NATO navies can exploit a Russian fear and keep Putin from invading more neighbors

The world's largest aircraft carrier USS Gerald R. Ford (CVN 78) and the Ticonderoga-class guided-missile cruiser USS Normandy (CG 60) steam in formation in the Mediterranean Sea, Aug. 21, 2023.

The world’s largest aircraft carrier USS Gerald R. Ford (CVN 78) and the Ticonderoga-class guided-missile cruiser USS Normandy (CG 60) steam in formation in the Mediterranean Sea, Aug. 21, 2023.MC2 Jackson Adkins/US Navy

  • NATO’s naval power is far superior to Russia’s, which mainly exists to defend its motherland.

  • Russia’s fear is that NATO ships could launch strike missiles at the Russian heartland.

  • It could force Russia to beef up maritime defenses and distract from rebuilding its battered army.

The age-old rivalry between continental and maritime nations has always been an exercise in frustration. For example, Napoleon and Hitler fumed at the English Channel and Royal Navy that kept their mighty armies from conquering Britain. Conversely, the British needed a continental power with a big army — usually Russia — to fight the French and Germans on land.

Today, NATO’s naval power is far superior to Russia’s. The problem is Russia has always been a continental power whose strength rested on its army. NATO may dominate the oceans, but that may not be much help if Russian tanks invade the Baltic States or Poland.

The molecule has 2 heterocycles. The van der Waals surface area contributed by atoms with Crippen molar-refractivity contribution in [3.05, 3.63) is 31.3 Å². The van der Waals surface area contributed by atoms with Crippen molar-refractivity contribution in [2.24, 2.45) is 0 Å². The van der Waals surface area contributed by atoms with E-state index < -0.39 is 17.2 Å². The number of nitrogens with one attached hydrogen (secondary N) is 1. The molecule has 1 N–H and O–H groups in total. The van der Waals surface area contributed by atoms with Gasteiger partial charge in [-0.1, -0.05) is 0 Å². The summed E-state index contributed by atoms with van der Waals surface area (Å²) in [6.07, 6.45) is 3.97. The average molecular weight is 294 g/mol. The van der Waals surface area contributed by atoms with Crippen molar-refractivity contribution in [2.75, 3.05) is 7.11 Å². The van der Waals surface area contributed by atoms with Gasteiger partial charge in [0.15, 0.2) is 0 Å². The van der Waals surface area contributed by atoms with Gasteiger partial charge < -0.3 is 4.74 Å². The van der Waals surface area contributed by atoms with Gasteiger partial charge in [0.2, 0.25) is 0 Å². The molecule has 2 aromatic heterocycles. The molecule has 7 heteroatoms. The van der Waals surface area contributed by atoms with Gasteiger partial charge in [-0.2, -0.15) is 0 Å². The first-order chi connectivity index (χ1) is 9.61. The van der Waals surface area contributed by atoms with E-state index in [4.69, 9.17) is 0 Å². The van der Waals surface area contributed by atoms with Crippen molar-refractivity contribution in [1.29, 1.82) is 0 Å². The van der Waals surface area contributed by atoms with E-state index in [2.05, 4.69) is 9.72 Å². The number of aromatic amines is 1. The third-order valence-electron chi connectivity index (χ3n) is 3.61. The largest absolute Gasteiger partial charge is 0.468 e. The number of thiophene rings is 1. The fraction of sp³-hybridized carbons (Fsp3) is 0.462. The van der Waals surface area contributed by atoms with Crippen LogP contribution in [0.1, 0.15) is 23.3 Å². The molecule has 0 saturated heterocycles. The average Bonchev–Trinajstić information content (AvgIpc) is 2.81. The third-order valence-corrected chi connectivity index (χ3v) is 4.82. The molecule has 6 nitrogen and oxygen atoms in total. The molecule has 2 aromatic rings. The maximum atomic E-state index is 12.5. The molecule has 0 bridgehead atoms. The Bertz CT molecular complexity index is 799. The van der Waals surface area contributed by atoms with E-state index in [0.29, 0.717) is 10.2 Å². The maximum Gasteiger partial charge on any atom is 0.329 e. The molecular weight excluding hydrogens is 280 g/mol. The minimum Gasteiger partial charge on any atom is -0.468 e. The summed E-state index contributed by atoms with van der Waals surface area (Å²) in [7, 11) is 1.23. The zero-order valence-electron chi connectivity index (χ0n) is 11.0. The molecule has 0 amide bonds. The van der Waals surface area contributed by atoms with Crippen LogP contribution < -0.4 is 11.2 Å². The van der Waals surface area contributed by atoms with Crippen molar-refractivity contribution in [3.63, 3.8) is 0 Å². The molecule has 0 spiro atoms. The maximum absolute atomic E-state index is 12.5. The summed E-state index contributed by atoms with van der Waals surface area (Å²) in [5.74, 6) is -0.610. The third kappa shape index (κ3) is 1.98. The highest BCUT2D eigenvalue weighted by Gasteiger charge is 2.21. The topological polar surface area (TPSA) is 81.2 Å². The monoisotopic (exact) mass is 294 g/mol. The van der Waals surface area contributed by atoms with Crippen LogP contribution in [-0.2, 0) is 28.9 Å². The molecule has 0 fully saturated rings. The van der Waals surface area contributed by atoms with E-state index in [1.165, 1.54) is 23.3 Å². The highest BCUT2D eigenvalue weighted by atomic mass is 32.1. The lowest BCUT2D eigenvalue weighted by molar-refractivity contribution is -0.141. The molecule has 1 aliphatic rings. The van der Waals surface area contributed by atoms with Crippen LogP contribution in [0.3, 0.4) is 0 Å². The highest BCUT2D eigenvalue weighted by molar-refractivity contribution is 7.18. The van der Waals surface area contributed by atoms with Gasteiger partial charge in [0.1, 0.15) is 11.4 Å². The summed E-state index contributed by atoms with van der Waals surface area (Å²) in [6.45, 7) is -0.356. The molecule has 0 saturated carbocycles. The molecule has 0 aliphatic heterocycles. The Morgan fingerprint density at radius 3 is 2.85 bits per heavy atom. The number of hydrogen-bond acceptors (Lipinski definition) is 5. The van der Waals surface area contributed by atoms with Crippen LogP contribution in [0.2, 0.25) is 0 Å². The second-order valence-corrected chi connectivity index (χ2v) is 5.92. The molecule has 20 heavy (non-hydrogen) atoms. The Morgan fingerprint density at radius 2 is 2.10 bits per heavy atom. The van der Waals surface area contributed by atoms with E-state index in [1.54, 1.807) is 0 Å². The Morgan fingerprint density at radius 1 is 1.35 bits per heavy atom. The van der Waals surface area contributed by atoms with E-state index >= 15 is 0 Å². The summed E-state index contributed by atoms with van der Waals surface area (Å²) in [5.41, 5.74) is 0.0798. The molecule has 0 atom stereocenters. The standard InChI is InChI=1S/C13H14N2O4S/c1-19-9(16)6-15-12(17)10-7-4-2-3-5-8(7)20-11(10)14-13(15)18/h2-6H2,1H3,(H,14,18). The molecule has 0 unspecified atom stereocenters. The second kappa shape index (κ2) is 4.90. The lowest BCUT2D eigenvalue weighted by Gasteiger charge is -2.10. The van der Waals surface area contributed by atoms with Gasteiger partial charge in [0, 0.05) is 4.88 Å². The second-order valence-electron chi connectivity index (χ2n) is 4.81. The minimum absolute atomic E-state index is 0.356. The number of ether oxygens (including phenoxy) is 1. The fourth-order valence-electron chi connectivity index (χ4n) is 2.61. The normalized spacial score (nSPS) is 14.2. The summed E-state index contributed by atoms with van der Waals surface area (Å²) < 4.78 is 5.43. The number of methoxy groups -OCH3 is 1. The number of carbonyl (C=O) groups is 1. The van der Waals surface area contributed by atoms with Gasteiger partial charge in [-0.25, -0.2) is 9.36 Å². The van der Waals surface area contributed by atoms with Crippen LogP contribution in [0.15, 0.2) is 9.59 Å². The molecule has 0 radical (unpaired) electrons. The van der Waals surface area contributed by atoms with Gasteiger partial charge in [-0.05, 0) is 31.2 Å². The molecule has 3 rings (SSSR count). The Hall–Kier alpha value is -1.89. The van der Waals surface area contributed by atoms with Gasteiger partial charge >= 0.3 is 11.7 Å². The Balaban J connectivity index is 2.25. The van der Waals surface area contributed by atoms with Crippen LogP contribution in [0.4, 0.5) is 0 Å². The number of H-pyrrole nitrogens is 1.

So, how can NATO exploit its naval advantage? Two British experts have an idea: use NATO’s navies to wage psychological warfare against Russia. Or more specifically, use naval power to scare Moscow into allocating its scarce resources to defending its huge coastlines rather than invading neighbors.

“By forcing Russia to commit to its own defenses in the maritime domain, it would divert critical Russian resources to tasks that the Alliance [NATO] deems less threatening,” wrote Sidharth Kaushal and Rene Balletta in an essay for Britain’s Royal United Services Institute think tank.

For America and Britain, the sea has been a friend: a buffer against invasion, a highway to overseas empire, and a way to ensure that wars are fought on foreign soil. But for Russia, with nearly 24,000 miles of coastline across Europe and Asia, the sea has historically been a source of vulnerability. Though the Russian Navy is one of the world’s largest, it mainly exists to protect the motherland, to support the army, and to provide strategic firepower such as from nuclear missile subs. Many of the cruise missiles that have pummeled Ukrainian cities for the past two years have been launched by the Black Sea Fleet.

But control of the seas, in the way that the famous 19th Century American naval theorist Alfred Thayer Mahan defined it, is not the Russian Navy’s mission. “Rather than naval combat per se, the purpose of Russian sea power is to ensure that the Russian state can compete and engage in conflict safely and effectively,” the essay said.